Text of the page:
Promise Theory and the Alignment of Context, Processes, Types, and Transforms


  • Jan Aldert Bergstra University of Amsterdam
  • Mark Burgess



Promise Theory concerns the 'alignment', i.e. the degree of functional compatibility and the 'scaling' properties of process outcomes in agent-based models, with causality and intentional semantics. It serves as an umbrella for other theories of interaction, from physics to socio-economics, integrating dynamical and semantic concerns into a single framework. It derives its measures from sets, and can therefore incorporate a wide range of descriptive techniques, giving additional structure with predictive constraints. We review some structural details of Promise Theory, applied to Promises of the First Kind, to assist in the comparison of Promise Theory with other forms of physical and mathematical modelling, including Category Theory and Dynamical Systems.  We explain how Promise Theory is distinct from other kinds of model, but has a natural structural similarity to statistical mechanics and quantum theory, albeit with different goals; it respects and clarifies the bounds of locality, while incorporating non-local communication. We derive the relationship between promises and morphisms to the extent that this would be a useful comparison.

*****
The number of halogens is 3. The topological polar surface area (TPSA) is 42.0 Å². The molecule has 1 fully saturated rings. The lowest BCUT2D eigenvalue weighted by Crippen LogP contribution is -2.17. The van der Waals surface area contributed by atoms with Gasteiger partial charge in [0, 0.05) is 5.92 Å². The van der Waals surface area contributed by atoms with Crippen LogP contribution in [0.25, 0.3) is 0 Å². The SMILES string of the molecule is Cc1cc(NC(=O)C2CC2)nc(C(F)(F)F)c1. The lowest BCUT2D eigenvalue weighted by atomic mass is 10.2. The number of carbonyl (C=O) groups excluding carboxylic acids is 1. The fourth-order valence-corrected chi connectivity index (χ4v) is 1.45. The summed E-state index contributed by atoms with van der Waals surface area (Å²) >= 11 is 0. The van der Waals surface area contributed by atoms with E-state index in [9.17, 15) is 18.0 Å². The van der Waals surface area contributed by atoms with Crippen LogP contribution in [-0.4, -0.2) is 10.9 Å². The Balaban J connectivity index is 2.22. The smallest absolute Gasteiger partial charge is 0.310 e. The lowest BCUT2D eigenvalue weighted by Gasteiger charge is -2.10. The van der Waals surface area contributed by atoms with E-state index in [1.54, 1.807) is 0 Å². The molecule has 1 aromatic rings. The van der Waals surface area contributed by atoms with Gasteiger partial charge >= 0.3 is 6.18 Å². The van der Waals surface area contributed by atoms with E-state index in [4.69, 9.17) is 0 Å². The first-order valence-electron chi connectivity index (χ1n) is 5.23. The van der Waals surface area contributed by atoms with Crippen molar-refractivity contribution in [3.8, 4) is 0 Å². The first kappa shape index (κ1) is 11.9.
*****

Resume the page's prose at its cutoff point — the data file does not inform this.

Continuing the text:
How to Cite

Bergstra, J. A., & Burgess, M. (2021). Promise Theory and the Alignment of Context, Processes, Types, and Transforms. Transmathematica.



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